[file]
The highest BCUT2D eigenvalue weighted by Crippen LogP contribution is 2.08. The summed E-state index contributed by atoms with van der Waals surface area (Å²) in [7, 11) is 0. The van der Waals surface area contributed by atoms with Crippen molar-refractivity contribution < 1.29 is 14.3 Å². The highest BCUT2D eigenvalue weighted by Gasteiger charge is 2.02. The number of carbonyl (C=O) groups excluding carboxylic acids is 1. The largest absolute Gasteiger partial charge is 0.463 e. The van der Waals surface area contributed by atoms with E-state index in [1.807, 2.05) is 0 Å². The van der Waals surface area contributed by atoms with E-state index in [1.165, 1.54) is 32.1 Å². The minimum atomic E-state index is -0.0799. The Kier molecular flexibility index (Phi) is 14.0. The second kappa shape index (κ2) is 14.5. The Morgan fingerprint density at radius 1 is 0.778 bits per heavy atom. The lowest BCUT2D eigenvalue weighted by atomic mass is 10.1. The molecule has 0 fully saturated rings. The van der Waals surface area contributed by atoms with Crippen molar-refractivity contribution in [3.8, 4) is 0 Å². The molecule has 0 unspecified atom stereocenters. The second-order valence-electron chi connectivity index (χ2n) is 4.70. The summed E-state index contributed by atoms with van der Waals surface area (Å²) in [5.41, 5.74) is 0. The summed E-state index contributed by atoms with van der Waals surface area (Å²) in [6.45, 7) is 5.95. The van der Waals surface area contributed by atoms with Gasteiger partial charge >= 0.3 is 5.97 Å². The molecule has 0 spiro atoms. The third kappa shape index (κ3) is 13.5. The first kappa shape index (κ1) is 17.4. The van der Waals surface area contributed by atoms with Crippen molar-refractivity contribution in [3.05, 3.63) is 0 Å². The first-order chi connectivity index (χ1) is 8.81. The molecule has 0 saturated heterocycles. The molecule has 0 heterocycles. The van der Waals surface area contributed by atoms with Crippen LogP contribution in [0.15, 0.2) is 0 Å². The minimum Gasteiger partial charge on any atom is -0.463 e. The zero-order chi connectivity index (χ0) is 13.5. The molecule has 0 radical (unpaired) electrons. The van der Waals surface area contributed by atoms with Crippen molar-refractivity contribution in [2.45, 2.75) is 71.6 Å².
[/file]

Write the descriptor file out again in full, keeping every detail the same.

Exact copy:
The highest BCUT2D eigenvalue weighted by Crippen LogP contribution is 2.08. The summed E-state index contributed by atoms with van der Waals surface area (Å²) in [7, 11) is 0. The van der Waals surface area contributed by atoms with Crippen molar-refractivity contribution < 1.29 is 14.3 Å². The highest BCUT2D eigenvalue weighted by Gasteiger charge is 2.02. The number of carbonyl (C=O) groups excluding carboxylic acids is 1. The largest absolute Gasteiger partial charge is 0.463 e. The van der Waals surface area contributed by atoms with E-state index in [1.807, 2.05) is 0 Å². The van der Waals surface area contributed by atoms with E-state index in [1.165, 1.54) is 32.1 Å². The minimum atomic E-state index is -0.0799. The Kier molecular flexibility index (Phi) is 14.0. The second kappa shape index (κ2) is 14.5. The Morgan fingerprint density at radius 1 is 0.778 bits per heavy atom. The lowest BCUT2D eigenvalue weighted by atomic mass is 10.1. The molecule has 0 fully saturated rings. The van der Waals surface area contributed by atoms with Crippen molar-refractivity contribution in [3.8, 4) is 0 Å². The molecule has 0 unspecified atom stereocenters. The second-order valence-electron chi connectivity index (χ2n) is 4.70. The summed E-state index contributed by atoms with van der Waals surface area (Å²) in [5.41, 5.74) is 0. The summed E-state index contributed by atoms with van der Waals surface area (Å²) in [6.45, 7) is 5.95. The van der Waals surface area contributed by atoms with Gasteiger partial charge >= 0.3 is 5.97 Å². The molecule has 0 spiro atoms. The third kappa shape index (κ3) is 13.5. The first kappa shape index (κ1) is 17.4. The van der Waals surface area contributed by atoms with Crippen molar-refractivity contribution in [3.05, 3.63) is 0 Å². The first-order chi connectivity index (χ1) is 8.81. The molecule has 0 saturated heterocycles. The molecule has 0 heterocycles. The van der Waals surface area contributed by atoms with Crippen LogP contribution in [0.15, 0.2) is 0 Å². The minimum Gasteiger partial charge on any atom is -0.463 e. The zero-order chi connectivity index (χ0) is 13.5. The molecule has 0 radical (unpaired) electrons. The van der Waals surface area contributed by atoms with Crippen molar-refractivity contribution in [2.45, 2.75) is 71.6 Å².